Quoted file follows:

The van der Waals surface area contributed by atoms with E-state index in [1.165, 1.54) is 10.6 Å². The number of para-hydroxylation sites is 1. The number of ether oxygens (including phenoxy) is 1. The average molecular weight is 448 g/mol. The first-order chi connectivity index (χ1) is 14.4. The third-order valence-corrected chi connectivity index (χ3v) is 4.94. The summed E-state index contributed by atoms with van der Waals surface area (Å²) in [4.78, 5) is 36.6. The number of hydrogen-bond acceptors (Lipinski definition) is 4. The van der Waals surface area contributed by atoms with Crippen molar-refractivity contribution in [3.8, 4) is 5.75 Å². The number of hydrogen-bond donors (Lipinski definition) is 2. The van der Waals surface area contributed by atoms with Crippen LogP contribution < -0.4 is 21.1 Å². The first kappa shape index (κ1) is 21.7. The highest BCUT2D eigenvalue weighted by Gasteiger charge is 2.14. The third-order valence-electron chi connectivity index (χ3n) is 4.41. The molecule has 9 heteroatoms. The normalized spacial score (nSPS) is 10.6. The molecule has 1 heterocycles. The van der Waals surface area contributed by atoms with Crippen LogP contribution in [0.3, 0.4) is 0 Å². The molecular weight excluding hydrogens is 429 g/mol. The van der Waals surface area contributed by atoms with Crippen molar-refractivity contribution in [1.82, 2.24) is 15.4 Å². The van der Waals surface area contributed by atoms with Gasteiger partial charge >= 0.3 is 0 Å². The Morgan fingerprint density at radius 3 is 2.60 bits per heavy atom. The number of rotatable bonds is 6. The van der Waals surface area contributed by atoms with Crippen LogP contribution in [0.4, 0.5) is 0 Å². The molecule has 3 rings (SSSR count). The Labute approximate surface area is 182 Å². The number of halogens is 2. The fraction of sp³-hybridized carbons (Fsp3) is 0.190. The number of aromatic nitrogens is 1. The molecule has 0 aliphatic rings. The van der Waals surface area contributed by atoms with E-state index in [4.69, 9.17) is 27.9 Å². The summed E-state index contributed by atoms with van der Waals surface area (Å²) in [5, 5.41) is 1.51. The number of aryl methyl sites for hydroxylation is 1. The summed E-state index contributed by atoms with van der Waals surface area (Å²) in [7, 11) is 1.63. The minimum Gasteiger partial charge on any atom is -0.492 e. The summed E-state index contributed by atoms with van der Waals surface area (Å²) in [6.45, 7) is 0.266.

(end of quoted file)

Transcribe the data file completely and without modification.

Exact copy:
The van der Waals surface area contributed by atoms with E-state index in [1.165, 1.54) is 10.6 Å². The number of para-hydroxylation sites is 1. The number of ether oxygens (including phenoxy) is 1. The average molecular weight is 448 g/mol. The first-order chi connectivity index (χ1) is 14.4. The third-order valence-corrected chi connectivity index (χ3v) is 4.94. The summed E-state index contributed by atoms with van der Waals surface area (Å²) in [4.78, 5) is 36.6. The number of hydrogen-bond acceptors (Lipinski definition) is 4. The van der Waals surface area contributed by atoms with Crippen molar-refractivity contribution in [3.8, 4) is 5.75 Å². The number of hydrogen-bond donors (Lipinski definition) is 2. The van der Waals surface area contributed by atoms with Crippen LogP contribution < -0.4 is 21.1 Å². The first kappa shape index (κ1) is 21.7. The highest BCUT2D eigenvalue weighted by Gasteiger charge is 2.14. The third-order valence-electron chi connectivity index (χ3n) is 4.41. The molecule has 9 heteroatoms. The normalized spacial score (nSPS) is 10.6. The molecule has 1 heterocycles. The van der Waals surface area contributed by atoms with Crippen LogP contribution in [0.3, 0.4) is 0 Å². The molecular weight excluding hydrogens is 429 g/mol. The van der Waals surface area contributed by atoms with Crippen molar-refractivity contribution in [1.82, 2.24) is 15.4 Å². The van der Waals surface area contributed by atoms with Gasteiger partial charge >= 0.3 is 0 Å². The Morgan fingerprint density at radius 3 is 2.60 bits per heavy atom. The number of rotatable bonds is 6. The van der Waals surface area contributed by atoms with Crippen LogP contribution in [0.4, 0.5) is 0 Å². The molecule has 3 rings (SSSR count). The Labute approximate surface area is 182 Å². The number of halogens is 2. The fraction of sp³-hybridized carbons (Fsp3) is 0.190. The number of aromatic nitrogens is 1. The molecule has 0 aliphatic rings. The van der Waals surface area contributed by atoms with E-state index in [4.69, 9.17) is 27.9 Å². The summed E-state index contributed by atoms with van der Waals surface area (Å²) in [5, 5.41) is 1.51. The number of aryl methyl sites for hydroxylation is 1. The summed E-state index contributed by atoms with van der Waals surface area (Å²) in [7, 11) is 1.63. The minimum Gasteiger partial charge on any atom is -0.492 e. The summed E-state index contributed by atoms with van der Waals surface area (Å²) in [6.45, 7) is 0.266.